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Wednesday, March 12, 2014

MLB 2014 Team Preview: New York Mets

Wild on Sports
MLB 2014 Team Preview: New York Mets
By Wild on Sports MLB Analyst Aaron Dorman

2013 Overview: 
Incremental improvements don’t amount to much as the Mets wait for money to come off the books and for prospects to debut in Queens, but another consecutive 74-win season doesn’t tell the whole story. Buoyed by ace Matt Harvey and the arrival of Zack Wheeler in the rotation, the Mets go 29-27 in July and August before some injuries hit and Marlon Byrd is traded for prospects. But is it a sign of things to come from a rotation which might be able to break in a new ace for three straight seasons (this year it’s Noah Syndergaard’s turn)?

Winter Grade: B-
Coming: Curtis Granderson, Bartolo Colon, Chris Young
Going: Johan Santana, Jason Bay’s $$$

The disappointing John Santana era is finally over. This winter was supposed to be one in which the Mets were ‘free’ to spend, but they really just replace what is coming off the books, and it’s not enough to go after any of the top tier guys like Sin-Soo Choo or even a new shortstop, to date. How much did Matt Harvey’s tommy john surgery impact GM Sandy Alderson’s ability to spend? We’ll never know. The Mets’ overhaul of the outfield looks reasonable, as Granderson is one year removed from being an above-average regular, and Chris Young is still, well, young. But Bartolo Colon is a gamble for a team that still is a long-shot to contend, and Colon turns 41 in May. Maybe the Mets see him as a good veteran to round out a rotation full of young flamethrowers? Maybe they think they’re closer to contention now?

Whatever the case, Colon’s contract is preferable to some of the nutso money given to mediocrities like Ricky Nolasco or Jason Vargas. The Mets still need a shortstop, and they still need to figure out what do to with Ike Davis. Both of these issues could be resolved later in the spring.

Wild Card(s):
Chris Young was awful last year for Oakland, hitting an even .200, but once upon a time he was a 30/30 threat and his plate discipline is solid enough that if he hits even .230, as he did in 2012, he will provide enough on offense to be an asset. Still, the Mets are probably hoping for something more, and as he’s ‘just’ 30, Young could potentially repeat something along the lines of his 2011 season (.236 with 20 HR, 22 SB and 80 BB), the last one in which he was fully healthy. Complicating matters is the fact that he’s expected to play right field, not center, putting more pressure on his offensive output.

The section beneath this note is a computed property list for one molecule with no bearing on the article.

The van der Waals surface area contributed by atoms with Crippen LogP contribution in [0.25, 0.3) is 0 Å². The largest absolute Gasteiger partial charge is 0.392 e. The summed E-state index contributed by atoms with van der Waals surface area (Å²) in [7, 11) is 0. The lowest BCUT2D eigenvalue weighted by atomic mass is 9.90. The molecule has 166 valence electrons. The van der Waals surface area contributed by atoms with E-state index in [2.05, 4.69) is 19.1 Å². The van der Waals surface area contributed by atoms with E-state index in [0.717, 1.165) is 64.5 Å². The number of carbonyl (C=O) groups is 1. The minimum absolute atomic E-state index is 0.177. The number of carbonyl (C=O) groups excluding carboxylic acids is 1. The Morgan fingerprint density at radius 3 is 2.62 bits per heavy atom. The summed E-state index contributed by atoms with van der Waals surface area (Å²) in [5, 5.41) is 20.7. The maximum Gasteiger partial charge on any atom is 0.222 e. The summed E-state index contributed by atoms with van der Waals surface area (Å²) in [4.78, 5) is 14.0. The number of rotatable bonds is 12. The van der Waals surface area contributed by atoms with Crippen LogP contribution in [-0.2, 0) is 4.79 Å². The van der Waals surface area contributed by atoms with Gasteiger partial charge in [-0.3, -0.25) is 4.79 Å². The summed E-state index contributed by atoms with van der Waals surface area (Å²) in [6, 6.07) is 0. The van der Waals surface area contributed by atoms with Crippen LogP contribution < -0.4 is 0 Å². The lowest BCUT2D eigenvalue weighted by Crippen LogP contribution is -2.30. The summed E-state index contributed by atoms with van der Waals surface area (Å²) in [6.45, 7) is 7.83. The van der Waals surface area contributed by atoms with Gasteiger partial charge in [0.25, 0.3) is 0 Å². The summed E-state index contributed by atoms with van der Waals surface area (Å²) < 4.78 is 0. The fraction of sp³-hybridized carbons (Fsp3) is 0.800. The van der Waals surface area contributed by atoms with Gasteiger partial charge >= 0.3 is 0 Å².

If he’s not traded before April, Ike Davis is also a bounceback candidate; his power potential and disappointing career to date looks superficially like Chris Davis’ of the Orioles. Don’t hold your breath waiting for 50 Home Runs, but somewhere within lies a more reliable version of Adam LaRoche; the question is whether or not it comes in New York. Two years in a row of miserable April-Mays makes one wonder whether Davis lets slumps get to his head…or pitchers know the book on him too well.
Key Contract Years: Chris Young is a free agent no matter what this year. If he’s any good, the Mets might be able to command a draft pick for his departure…or they could trade him if they’re not contending this year.

Noah Syndergaard’s nickname is “Thor” and it’s not just because he drops a hammer curve that complements his tremendous fastball. Syndergaard is a consensus top ten pitching prospect and definitely has the potential to become an ace. He’ll join the Mets in the middle of the year, a la Wheeler and Harvey in years past. Arriving will be Rafael Montero, whose stuff isn’t quite as electric but the righty has tremendous command of his arsenal and will either be a solid rotation arm or an excellent weapon coming out of the bullpen. He’s ready now but the Mets might want to keep him in the minors in April for service time reasons. Finally, catcher Travis D’Arnaud is still a “prospect” even though he spent more time in New York than down on the minors last year. If he can avoid injuries, he should at least be an average everyday catcher, providing some pop and throwing out runners. If he could develop into more than that, the Mets
would be very pleased.

Key Questions: 
Who rounds out the rotation? The Mets have many candidates right now including “Dice-K”, John Lannan and the aforementioned rookies. Will Jon Niese’s shoulder woes make this a moot point? Who plays first, Ike Davis or Lucas Duda? Can Ruben Tejada bounce back from a terrible 2013 and hold down the fort at shortstop? Can Juan Lagares hit enough to play everyday in center? Speaking of which, where is the offense on this team going to come from beyond David Wright and Granderson?

Farm System Overview: GREEN (above average) 
The Mets are deep with right-handed pitching prospects, most of whom could at least be power arms in the bullpen as soon as this year, but have higher ceilings. They have several impact players ready to play in the majors, and tools-heavy drafts have loaded the bottom of the system with athletic breakout candidates, like first-rounders Dominic Smith (1b) and Brandon Nimmo (of). Well-timed trades have given the Mets solid depth as well.

2014 Prognosis: Unlikely Contenders
There is genuine talent on this team, and David Wright may actually be underrated now that he’s played so long for an underperforming franchise. But the gaping holes at shortstop and first base are huge, and overall the Mets have too many question marks and don’t look threatening on offense. However, their pitching surplus means they might finally be able to trade from depth to bolster their roster. A splashy acquisition like Asdrubal Cabrera or even Ryan Braun, if you dare to dream, could go a long way towards convincing fans that ownership finally has financial flexibility.


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